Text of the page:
Current Projects

BLT19 - Nineteenth-Century Business, Labour, Trade and Temperance Periodicals

The BLT19 Project encourages teachers to use digitised historical periodicals in the classroom. The website provides lesson plans, digitised publications, case studies, and contextual materials suitable for secondary and undergraduate students.

The periodicals digitised by the BLT19 Project contain a variety of content well-suited to the classroom both in terms of subject matter and length: nonfiction articles, short stories, serial fiction, poetry, advertising, and illustrations.

Recent Projects

Shakespeare in Hong Kong

As in many former British colonies, Shakespeare constituted an important component in the colonial education system in Hong Kong; knowledge of his work was compulsory for those seeking to advance to higher education, including the education of the government elite. Even after the 1997 'handover' – which resulted in significant political, social and economic changes in the territory – Shakespeare continues to play a significant role in secondary and higher education without the revision of canonical ideas about his greatness. This is indicative of the wider issues involved in the so-called 'decolonisation' of the Hong Kong Chinese education system. All the research in this area highlights the need for adjustment in how Shakespeare is viewed and approached, and the uses to which his works are put in the classroom and on the stage. Adele Lee found that the teaching of Shakespeare has not kept pace with the reforms of the Hong Kong Education Bureau since 1997 and is not meeting the Bureau's stated learning outcomes.

Lee investigated and, initially through the investigation process itself, sought to influence current attitudes to Shakespeare in Hong Kong. In January 2013, Lee visited Hong Kong to meet the Education Bureau, the British Council, theatre practitioners, and teachers and students in four schools and two universities. Through workshops, interviews, questionnaires, and classroom and theatre practice observation, attitudes were gauged and significant issues identified, including the need for new pedagogic materials appropriate for students and, crucially, teachers. Lee then went on to generate teaching materials which are being promoted by the Hong Kong Education Bureau, the British Council and theatre practitioners. Shakespeare In Hong Kong, although it only started recently, has already induced policy change in the British Council's Shakespeare World Wide Classroom project as well as in the Hong Kong Education Bureau, influencing curriculum and informing cultural content regarding race, gender, sexuality, class and colonialism.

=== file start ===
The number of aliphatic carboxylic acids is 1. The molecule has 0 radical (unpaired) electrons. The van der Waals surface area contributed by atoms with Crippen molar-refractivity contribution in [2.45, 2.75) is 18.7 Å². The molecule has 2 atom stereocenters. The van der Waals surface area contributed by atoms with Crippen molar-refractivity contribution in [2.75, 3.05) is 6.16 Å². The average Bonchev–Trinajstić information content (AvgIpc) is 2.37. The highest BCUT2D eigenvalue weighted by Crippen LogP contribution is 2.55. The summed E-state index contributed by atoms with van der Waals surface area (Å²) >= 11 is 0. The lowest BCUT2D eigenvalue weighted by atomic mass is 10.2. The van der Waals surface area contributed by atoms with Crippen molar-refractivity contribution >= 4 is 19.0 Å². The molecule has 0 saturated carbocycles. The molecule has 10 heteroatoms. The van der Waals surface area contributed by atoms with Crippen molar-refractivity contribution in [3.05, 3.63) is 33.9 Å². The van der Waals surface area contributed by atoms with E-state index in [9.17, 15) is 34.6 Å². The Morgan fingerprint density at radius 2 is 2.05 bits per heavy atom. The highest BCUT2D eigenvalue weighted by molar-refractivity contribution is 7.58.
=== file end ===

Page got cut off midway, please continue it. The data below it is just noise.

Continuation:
Activating the Reminiscence Theatre Archive

Reminiscence Theatre is a sub-set of applied drama which performs new shows based on the verbatim memories of older people. It brings the history of ordinary individuals alive, supplementing and challenging traditional historical narratives. Pam Schweitzer founded the Age Exchange Theatre Trust, the first full-time professional theatre company to specialise in making reminiscence shows with performing to senior citizens in 1983. Between then and 2005 the trust performed 30 different plays across the UK, often in residential care homes. Schweitzer meanwhile was assembling the Reminiscence Theatre Archive to hold the trust's oral history transcripts, play scripts, photographs and production documentation. To assure its sustainability and promote its reach, in 2012 she donated it to the University of Greenwich which had been teaching applied drama and making theatre based on oral and local history since 2006. Heather Lilley and Harry Derbyshire wanted to investigate whether new reminiscence theatre could be created from archive as well as new interviews: in other words they wanted to activate the archive to give value to the community beyond the academic.

Reminiscence theatre's primary goals are to improve the well-being of senior citizens – especially those with dementia - and to promote intergenerational dialogue. Since it began formally in 2012, ARTA has successfully engaged 100 marginalised older people and over 200 members of the general public, and trained 13 young volunteers in the practice of reminiscence theatre. The project has created a new model of reminiscence theatre by proving that archive material can be used instead of live interviews. It has learned the strengths and weaknesses of this approach and found creative solutions to the problems. It has also given the Reminiscence Theatre Archive a long-term 'living' future. Finally ARTA has disseminated good practice internationally through a website, articles, a series of training events and conferences.